I'm reading, on and off, an anthology of American Detective Stories. It has some authors I've heard of, including Raymond Chandler, Ed McBain, Sue Grafton and William Faulkner (yes, that William Faulkner!) and many I hadn't. Clinton H. Stagg is of the latter group. His story, The Keyboard of Silence (1923), features - wait for it - a blind detective.
Reading the story has convinced me of a long-standing thesis of mine: detective fiction is actually a branch of surrealism.
To quote one joyously surreal passage: ‘“One often wonders,” continued Colton [the blind detective] ... “why a stout woman, like that one two tables to our left, for instance, will suffer the tortures of her hereafter for the sake of drinking high balls in a tight, purple gown.”’
His assistant is understandably amazed. But as the blind detective explains, ‘”All stout women who breathe asthmatically wear purple. It is the only unfailing rule of femininity. And to one who has practised the art of locating sounds that come to doubly sharp ears the breathing part was easy.”’ And so on.
Stagg (who sadly died at the age of 26) was parodied by no less than Agatha Christie for his lack of realism. But I can’t help feeling Agatha is missing the point. The point is not that it’s unrealistic. The point is it’s fun.
Another surrealist masquerading as a detective writer is G.K. Chesterton, whose Father Brown stories I am also dipping in and out of at the moment. Chesterton was a master of the ‘impossible crime’, and an unashamed exponent of the puzzle story. In fact, back then, in the Golden Age of detective fiction, there was no shame in writing stories that were primarily literary puzzles.
Much of the surrealism of the Chesterton stories is tied up in the solution of the crime, which often pushes plausibility to the limit. Well, beyond it, if we’re honest. I can’t give you any specifics, because I would be giving away the endings, but it’s hard to beat ‘The Secret Garden’ for the sheer audacity and outrageousness of its denouement.
The surrealists themselves were fans of pulp crime fiction, most notably the Fantômas series of novels by Souvestre and Allain. The fascination shows in Magritte’s 1926 painting The Menaced Assassin. A woman lies naked on a chaise longue, blood streaming from her mouth. A man, presumably her murderer, listens to a gramophone. His overcoat and hat are on a chair, with a suitcase on the floor. Two men in lie in wait for him on either side of the doorway, one holding a net, the other a club. At the window behind him, three heads are shown peering into the room. It was that painting, and the desire to write the story it suggests, that inspired me to take up crime writing in the first place.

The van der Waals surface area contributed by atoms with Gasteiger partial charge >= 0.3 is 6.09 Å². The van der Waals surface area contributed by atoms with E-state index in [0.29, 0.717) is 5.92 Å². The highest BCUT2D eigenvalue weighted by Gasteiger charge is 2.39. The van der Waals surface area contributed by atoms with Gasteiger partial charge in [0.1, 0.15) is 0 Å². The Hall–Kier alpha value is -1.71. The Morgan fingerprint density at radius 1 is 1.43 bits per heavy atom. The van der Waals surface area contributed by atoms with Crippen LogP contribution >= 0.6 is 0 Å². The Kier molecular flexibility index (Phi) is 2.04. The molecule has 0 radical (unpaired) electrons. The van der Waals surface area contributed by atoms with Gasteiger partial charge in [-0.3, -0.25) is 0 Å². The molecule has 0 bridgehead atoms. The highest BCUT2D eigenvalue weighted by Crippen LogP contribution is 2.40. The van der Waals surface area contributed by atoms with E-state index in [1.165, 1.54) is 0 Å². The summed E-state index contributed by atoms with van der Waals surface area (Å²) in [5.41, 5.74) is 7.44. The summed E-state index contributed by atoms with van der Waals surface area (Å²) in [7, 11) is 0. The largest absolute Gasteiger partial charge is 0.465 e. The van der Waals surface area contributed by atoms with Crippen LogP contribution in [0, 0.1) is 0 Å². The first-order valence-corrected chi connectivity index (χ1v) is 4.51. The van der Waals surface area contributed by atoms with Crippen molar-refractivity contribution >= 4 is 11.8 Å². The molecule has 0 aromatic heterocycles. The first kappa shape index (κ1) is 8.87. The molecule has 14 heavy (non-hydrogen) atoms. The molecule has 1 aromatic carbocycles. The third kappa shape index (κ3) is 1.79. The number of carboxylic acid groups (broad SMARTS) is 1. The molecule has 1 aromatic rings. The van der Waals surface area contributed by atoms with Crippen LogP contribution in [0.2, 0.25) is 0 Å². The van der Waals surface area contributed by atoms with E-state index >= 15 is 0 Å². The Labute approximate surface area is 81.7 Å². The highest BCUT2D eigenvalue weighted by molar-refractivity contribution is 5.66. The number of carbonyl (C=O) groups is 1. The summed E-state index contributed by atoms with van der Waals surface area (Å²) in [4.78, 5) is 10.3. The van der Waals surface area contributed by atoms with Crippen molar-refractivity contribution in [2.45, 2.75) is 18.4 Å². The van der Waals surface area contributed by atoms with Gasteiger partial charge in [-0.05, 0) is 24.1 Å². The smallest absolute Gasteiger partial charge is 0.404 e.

How will Fantômas escape? Answers on a postcard – or in a blog comment.
Detective stories link: http://www.amazon.co.uk/Oxford-Book-American-Detective-Stories/dp/0195117921/ref=sr_1_1?ie=UTF8&s=books&qid=1239207912&sr=1-1
Father Brown link: http://www.penguin.co.uk/nf/Book/BookDisplay/0,,9780140097665,00.html
Reference for Magritte painting: http://robertarood.files.wordpress.com/2008/05/the_menaced_assassin.jpg
Roger Morris lives in North London and is the author of a series of historical crime novels featuring Porfiry Petrovich, the detective from Dostoevsky's novel Crime and Punishment. In fact today sees the publication of the US Penguin paperback of the second book in this series, A Vengeful Longing. To find out more about his successful writing career visit his website or blog.